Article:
The molecular mechanism underlying the effects of the two novel ADAM10 mutations likely involves the prodomain function. Both mutations are located near the proprotein convertase recognition sequence (RKKR), which is required for proteolytic activation of the zymogen (29
). However, since steady-state levels of mature and immature ADAM10s were not altered significantly (Fig. D), the mutations most likely do not affect ADAM10 maturation. The mutations may instead affect the intramolecular chaperone function of the ADAM10 prodomain. The role of prodomain in proper folding of ADAM proteins, particularly the metalloprotease domain, is also supported by studies of other members of ADAM protein family. For example, the secreted soluble form of ADAM 12 (ADAM12-S) lacking the prodomain remains in the early endomembrane system and is not secreted from cells, suggesting that the prodomain might be required in folding of the metalloprotease domain to a secretion-competent conformation (39
). Truncated forms of ADAM10 and TACE lacking the prodomain have been shown to be catalytically inactive (29
). Intracellular degradation of TACE lacking the prodomain and its rescue by prodomain expression in trans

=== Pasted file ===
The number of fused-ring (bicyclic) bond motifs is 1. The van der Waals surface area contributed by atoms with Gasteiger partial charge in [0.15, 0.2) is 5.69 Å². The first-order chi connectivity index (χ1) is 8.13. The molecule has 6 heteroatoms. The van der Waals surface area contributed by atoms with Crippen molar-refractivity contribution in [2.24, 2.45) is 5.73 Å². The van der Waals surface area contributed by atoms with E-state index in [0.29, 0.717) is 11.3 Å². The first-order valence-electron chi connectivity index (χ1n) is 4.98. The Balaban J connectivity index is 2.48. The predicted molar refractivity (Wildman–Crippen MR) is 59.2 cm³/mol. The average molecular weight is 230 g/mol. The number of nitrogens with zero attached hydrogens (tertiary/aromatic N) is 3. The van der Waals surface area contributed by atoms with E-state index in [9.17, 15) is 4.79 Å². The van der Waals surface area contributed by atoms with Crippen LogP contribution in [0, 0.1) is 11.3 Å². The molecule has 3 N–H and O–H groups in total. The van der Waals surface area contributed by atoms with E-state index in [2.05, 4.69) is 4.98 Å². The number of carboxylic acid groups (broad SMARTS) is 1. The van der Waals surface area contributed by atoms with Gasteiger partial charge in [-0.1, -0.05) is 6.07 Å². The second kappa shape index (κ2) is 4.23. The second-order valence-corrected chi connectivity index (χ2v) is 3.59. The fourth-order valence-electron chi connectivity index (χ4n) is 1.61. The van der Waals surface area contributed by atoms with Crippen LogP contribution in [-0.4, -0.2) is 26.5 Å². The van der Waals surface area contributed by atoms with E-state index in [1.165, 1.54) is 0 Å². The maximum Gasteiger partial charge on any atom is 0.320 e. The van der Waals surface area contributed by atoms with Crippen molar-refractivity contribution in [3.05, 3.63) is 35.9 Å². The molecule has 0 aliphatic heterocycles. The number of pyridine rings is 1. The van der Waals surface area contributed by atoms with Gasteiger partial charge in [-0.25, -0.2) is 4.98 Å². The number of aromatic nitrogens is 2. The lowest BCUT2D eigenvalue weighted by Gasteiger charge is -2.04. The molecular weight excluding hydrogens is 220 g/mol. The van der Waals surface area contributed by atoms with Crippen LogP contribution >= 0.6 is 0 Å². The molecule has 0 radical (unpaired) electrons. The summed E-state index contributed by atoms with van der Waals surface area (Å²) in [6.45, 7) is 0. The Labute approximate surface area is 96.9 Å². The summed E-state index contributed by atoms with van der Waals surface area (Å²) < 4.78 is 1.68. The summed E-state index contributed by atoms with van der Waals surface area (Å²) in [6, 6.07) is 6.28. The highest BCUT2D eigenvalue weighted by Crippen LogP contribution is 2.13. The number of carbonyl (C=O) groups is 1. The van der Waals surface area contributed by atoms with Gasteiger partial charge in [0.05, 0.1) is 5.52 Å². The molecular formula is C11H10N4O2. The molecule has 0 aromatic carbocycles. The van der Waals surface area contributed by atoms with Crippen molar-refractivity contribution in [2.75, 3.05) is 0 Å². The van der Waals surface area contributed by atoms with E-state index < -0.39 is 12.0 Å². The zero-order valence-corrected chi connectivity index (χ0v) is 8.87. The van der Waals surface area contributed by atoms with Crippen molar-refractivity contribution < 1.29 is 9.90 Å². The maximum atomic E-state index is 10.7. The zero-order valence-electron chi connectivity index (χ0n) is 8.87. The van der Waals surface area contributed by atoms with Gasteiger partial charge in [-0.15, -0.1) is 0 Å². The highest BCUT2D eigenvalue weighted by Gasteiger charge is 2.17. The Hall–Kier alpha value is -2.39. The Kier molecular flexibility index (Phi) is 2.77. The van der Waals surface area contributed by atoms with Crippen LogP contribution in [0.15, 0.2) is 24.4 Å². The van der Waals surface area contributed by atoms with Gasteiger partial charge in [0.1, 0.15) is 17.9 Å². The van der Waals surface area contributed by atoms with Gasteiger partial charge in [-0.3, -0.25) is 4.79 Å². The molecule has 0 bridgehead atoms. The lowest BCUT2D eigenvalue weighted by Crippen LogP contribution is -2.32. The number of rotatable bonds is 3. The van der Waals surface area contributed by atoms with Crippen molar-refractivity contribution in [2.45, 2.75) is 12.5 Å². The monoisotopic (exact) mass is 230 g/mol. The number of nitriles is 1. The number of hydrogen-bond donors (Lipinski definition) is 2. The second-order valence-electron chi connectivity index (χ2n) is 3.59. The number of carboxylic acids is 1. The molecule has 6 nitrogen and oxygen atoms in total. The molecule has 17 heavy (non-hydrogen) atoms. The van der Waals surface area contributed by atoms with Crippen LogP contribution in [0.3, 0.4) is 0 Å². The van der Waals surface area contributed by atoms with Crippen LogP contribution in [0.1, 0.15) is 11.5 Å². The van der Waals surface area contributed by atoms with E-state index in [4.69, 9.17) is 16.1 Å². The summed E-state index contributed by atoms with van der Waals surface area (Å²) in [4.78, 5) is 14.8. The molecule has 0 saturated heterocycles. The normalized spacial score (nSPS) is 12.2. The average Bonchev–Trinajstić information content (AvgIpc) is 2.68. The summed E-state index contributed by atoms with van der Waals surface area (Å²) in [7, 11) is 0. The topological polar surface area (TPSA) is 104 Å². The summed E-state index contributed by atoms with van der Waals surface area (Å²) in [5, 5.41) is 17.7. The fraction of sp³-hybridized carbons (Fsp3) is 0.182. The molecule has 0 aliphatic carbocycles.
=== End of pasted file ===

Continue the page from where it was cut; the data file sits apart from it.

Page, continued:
strongly suggests a chaperone role for the prodomain. Moreover, the ability of the prodomain to hold the catalytic domain of TACE in a relatively open conformation that is inactive has also been shown (40
). In the case of ADAM10, the absence of the prodomain does not lead to defective biogenesis and secretion/trafficking of the protease. ADAM10 lacking the prodomain and expressed at high levels has been detected on the plasma membrane; however, it was proteolytically inactive (29
). Interestingly, as with TACE, the ADAM10 prodomain expressed in trans
was able to restore the catalytic activity of ADAM10 lacking the prodomain. Prodomain expression has also been shown to inhibit proteolytic activity of endogenous and overexpressed wild-type ADAM10, implying its direct interaction with mature ADAM10 (29
). Future studies will be necessary to test whether the Q170H and R181G mutations can affect the chaperone function of the ADAM 10 prodomain.
In summary, we have discovered two rare, partially penetrant, familial late-onset AD mutations in the ADAM10 gene that lead to defective α-secretase activity. The fact that these two mutations were both found in late- versus early-onset familial AD (average age of onset =69.5 years for both mutations) may reflect the relatively modest effects on Aβ accumulation relative to those of the early-onset familial mutations in APP, PSEN1 and PSEN2. Furthermore, since α-secretase activity is also exerted by TACE and ADAM9, one might expect a defect in ADAM10 activity to be compensated by molecular redundancy, possibly explaining the relatively late onset of AD in carriers of these two mutations and incomplete penetrance. The novel findings presented here provide the first genetic evidence in support of a possible role for the ADAM10 gene in the etiology and pathogenesis of late-onset AD. Moreover, given the location of these two mutations in ADAM 10, these data suggest that modulation of ADAM10 activity via the prodomain could represent a novel therapeutic target for the treatment and prevention of AD.